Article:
Marmosets Practice Their Cries in the Womb, Scientists Learn


| LAST UPDATE 05/13/2022

By Hayden Katz
baby marmoset cries
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We already know that humans instinctively cry the second they enter the world. And now it turns out that marmosets monkeys (Callithrix jacchus) may have a similar reaction after they are birthed. Scientists have uncovered that these baby animals distinctly cry out loud to grab the attention of their caregivers. Here's what the research has shown...

A team at Princeton University wanted to better understand how "hard-wired" or natural traits become developed in babies. "People tend to ignore the fetal period," explained Darshana Narayanan, a behavioral neuroscientist who was a part of the research team. "They just think that it's like the baby's just vegetating and waiting to be born…. [But] that's where many things begin." Marmosets' development of vocalization is closely similar to how humans develop sound. This is why this specific animal was used for testing by using noninvasive ultrasound imaging on four different pregnant marmosets.

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After investigating what was happening inside the womb of a mother marmoset, researchers revealed that the fetuses were actually able to move their mouths in a way that mimicked the special pattern of movement used to make the sound. At 95 days of pregnancy, the face becomes more visible, and what they saw was the fetus moving its mouth and head at the same tie. As time went on and the gestation moved along, the unborn monkey was able to move its head and facial features separately. The reason why no actual sound actually comes out is that it is so early on that the fetus hasn't even yet developed the production of sound. Moving their face in that motion helps prepare the baby to make the crying sounds once it's born. This research shows just how innate the feature in the monkey is.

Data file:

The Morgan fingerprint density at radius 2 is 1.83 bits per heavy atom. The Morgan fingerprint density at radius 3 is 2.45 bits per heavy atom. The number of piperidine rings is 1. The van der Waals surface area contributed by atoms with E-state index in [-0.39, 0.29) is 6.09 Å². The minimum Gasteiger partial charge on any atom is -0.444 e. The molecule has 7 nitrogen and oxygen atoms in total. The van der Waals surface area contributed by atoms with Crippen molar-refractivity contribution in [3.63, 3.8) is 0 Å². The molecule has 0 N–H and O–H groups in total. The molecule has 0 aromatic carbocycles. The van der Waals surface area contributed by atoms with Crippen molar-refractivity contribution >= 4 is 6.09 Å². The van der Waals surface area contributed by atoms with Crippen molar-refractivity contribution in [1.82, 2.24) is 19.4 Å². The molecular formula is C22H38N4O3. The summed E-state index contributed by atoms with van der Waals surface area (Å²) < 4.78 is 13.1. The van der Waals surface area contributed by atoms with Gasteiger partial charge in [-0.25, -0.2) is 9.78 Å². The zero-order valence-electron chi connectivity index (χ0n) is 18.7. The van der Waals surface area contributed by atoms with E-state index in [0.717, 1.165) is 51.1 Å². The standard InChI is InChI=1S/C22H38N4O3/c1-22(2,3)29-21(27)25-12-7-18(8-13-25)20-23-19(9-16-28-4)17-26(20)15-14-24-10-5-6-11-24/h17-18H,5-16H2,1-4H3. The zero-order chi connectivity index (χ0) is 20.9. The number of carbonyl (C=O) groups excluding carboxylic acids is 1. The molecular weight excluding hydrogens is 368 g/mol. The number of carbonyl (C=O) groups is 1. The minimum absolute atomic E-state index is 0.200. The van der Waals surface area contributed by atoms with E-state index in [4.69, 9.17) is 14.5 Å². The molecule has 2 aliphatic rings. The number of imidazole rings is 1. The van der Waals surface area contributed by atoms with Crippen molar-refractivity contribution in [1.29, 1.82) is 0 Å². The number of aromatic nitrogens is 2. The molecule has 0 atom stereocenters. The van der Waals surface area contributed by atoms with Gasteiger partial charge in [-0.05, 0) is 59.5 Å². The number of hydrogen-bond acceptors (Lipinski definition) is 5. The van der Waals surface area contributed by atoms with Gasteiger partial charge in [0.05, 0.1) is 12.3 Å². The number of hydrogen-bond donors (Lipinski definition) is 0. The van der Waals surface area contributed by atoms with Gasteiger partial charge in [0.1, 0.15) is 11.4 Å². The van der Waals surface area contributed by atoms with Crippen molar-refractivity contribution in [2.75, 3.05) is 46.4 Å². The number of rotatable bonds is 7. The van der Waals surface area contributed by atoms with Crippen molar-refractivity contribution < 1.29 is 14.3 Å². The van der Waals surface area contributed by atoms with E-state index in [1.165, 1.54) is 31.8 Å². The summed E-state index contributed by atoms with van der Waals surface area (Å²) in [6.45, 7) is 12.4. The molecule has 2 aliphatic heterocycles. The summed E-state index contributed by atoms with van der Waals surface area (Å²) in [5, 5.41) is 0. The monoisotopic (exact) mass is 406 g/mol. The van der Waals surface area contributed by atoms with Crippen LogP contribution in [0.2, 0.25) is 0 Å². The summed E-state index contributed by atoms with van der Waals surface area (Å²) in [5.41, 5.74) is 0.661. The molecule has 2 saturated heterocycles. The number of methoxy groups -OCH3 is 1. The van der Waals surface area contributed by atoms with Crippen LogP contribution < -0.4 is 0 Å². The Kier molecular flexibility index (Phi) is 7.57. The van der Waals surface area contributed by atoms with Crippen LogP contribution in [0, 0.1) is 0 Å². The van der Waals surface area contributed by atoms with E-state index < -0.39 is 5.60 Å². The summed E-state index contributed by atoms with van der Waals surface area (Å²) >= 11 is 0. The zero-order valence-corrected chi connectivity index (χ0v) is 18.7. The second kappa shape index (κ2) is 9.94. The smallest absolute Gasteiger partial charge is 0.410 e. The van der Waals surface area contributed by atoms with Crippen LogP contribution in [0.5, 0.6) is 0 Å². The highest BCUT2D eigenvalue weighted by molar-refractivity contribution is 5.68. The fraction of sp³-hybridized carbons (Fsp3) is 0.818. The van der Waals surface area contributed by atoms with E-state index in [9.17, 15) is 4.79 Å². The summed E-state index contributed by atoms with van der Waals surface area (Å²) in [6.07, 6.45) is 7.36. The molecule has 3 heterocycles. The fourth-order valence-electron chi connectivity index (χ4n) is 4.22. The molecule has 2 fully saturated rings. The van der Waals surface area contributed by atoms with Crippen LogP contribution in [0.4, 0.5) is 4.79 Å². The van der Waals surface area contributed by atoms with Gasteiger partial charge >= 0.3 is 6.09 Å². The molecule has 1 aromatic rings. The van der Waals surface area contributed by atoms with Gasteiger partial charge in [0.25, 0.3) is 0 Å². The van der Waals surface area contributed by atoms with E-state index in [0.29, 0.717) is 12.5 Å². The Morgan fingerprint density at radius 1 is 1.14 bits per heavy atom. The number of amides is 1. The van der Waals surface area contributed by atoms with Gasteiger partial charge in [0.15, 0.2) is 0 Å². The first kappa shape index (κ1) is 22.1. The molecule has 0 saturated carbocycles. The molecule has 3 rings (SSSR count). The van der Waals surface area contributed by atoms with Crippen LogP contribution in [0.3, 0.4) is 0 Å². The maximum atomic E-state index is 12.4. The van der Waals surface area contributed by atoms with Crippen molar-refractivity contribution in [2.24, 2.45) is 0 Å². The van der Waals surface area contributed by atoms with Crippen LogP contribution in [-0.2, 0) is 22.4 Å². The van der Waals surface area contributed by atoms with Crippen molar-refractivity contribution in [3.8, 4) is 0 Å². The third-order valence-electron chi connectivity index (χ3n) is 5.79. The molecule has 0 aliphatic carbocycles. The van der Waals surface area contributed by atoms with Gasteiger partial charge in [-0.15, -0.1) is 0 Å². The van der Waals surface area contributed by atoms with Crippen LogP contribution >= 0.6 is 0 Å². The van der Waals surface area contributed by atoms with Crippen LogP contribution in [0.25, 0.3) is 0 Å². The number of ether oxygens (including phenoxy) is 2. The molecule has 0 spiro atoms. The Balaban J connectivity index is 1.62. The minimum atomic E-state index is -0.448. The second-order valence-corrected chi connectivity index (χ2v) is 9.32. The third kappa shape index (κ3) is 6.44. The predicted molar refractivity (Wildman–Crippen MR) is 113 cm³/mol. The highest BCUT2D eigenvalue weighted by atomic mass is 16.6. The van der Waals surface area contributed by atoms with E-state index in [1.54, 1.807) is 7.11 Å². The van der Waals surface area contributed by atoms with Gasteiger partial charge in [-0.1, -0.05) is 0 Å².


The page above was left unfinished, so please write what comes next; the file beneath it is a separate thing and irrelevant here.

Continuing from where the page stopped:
The scientists noticed that the moments weren't random - but instead, they were moving exactly in the same way that a vocal marmoset would move its mouth to make the same sound. “The contact call is so unique that you really can’t mistake it for any of the other calls,” said Princeton biologist Asif Ghazanfar. But just to be sure they were accurate, the researchers tracked the fetal jaw movements frame-by-frame to determine their duration. They compared the amount of syllabus the fetus made to an already born money, and they were right! The development of sounds happens way earlier than we previously thought. “They have a long period of development — but in utero," explained Narayanan.

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